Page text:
African peacekeepers praised by UN Secretary-General

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The support of United Nations African member states and that of the African Union Commission in peace operations on the continent has been noted with appreciation by the world body’s Secretary-General.

Speaking to heads of state in Addis Ababa for the African Union Summit at the weekend, Antonio Guterres said the “service and sacrifice of African peacekeepers is at the forefront of our minds”. His address was a day after three Ethiopian peacekeepers serving with the UN mission in Abyei (UNISFA) died in a helicopter crash.

African countries, he said, provide almost half all UN peacekeeping troops – including 60% of all women peacekeepers and the majority of UN police. Guterres acknowledged the sacrifice of African soldiers in AMISOM (the AU Mission in Somalia); the G5 joint force, which counters violent extremism and terrorism in the Sahel; and the Multi-national Joint Task Force in the Lake Chad Basin, set up to restore security in areas affected by the Boko Haram terror group.

“To be fully effective these African peace operations require robust mandates from the Security Council and predictable, sustainable financing, including assessed contributions,” he said.

United Nations peacekeeping operations, the UN chief added, are “increasingly called into areas where there is no peace to keep,” explaining this is why he repeatedly expressed support for peace enforcement and counter-terrorism operations and launched the Action for Peacekeeping (A4P) initiative last year. The initiative aims to provide UN missions with the means to be more effective, better equipped, safer and more robust.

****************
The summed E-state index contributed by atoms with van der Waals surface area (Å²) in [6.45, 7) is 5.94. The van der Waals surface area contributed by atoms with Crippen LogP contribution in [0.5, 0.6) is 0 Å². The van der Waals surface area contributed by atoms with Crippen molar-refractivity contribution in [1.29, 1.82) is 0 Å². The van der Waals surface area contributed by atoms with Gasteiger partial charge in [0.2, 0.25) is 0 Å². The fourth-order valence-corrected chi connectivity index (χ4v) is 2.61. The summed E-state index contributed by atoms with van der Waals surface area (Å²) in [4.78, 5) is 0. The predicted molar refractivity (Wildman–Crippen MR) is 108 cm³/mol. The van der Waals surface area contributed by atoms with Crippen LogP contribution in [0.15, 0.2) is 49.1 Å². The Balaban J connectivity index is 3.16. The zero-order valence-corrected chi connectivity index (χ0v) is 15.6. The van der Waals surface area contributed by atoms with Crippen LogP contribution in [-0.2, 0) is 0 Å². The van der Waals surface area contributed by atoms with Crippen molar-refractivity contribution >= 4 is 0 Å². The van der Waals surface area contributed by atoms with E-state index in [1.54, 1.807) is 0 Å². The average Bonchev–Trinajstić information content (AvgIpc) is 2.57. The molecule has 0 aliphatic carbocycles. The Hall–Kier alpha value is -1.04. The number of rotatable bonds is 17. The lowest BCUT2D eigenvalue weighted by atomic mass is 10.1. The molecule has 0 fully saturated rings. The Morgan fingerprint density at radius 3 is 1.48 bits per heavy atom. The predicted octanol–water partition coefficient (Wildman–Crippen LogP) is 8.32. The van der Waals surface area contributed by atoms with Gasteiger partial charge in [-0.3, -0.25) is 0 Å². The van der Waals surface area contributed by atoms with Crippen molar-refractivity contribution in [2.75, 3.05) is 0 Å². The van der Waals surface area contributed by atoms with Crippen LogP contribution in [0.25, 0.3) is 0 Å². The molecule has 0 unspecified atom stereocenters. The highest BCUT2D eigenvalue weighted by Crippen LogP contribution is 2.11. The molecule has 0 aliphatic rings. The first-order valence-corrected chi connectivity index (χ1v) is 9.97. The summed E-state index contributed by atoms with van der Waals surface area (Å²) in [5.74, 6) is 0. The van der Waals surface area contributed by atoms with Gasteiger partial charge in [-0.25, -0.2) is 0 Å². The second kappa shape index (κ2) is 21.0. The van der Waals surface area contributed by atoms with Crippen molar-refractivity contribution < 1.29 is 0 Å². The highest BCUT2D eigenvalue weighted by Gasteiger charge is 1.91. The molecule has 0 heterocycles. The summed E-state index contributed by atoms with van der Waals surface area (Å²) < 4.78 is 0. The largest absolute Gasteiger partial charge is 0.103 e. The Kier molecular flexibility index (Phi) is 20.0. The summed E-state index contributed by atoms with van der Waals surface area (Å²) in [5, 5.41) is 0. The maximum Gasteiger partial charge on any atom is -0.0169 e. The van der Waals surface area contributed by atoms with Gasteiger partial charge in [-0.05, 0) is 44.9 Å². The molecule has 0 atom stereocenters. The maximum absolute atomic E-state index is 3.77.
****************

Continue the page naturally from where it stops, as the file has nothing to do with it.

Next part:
Guterres spoke of the “critical” role women’s equality, meaningful participation and leadership have to play in ensuring lasting peace, citing contributions made by FewWise – the African Women’s Network on Mediation – and the African Women Leaders Network. He said both groups were important initiatives for joint UN-AU collaboration.



The Secretary-General said he was determined from his first day in office to forge closer ties between the United Nations and Africa, noting a significant improvement in strategic co-operation between the UN and the African Union. The two sides recently signed frameworks on peace, security and sustainable development, a Joint Declaration on co-operation for peace support operations and the first Human Rights Dialogue, an “encouraging step on a critical issue,” according to Guterres.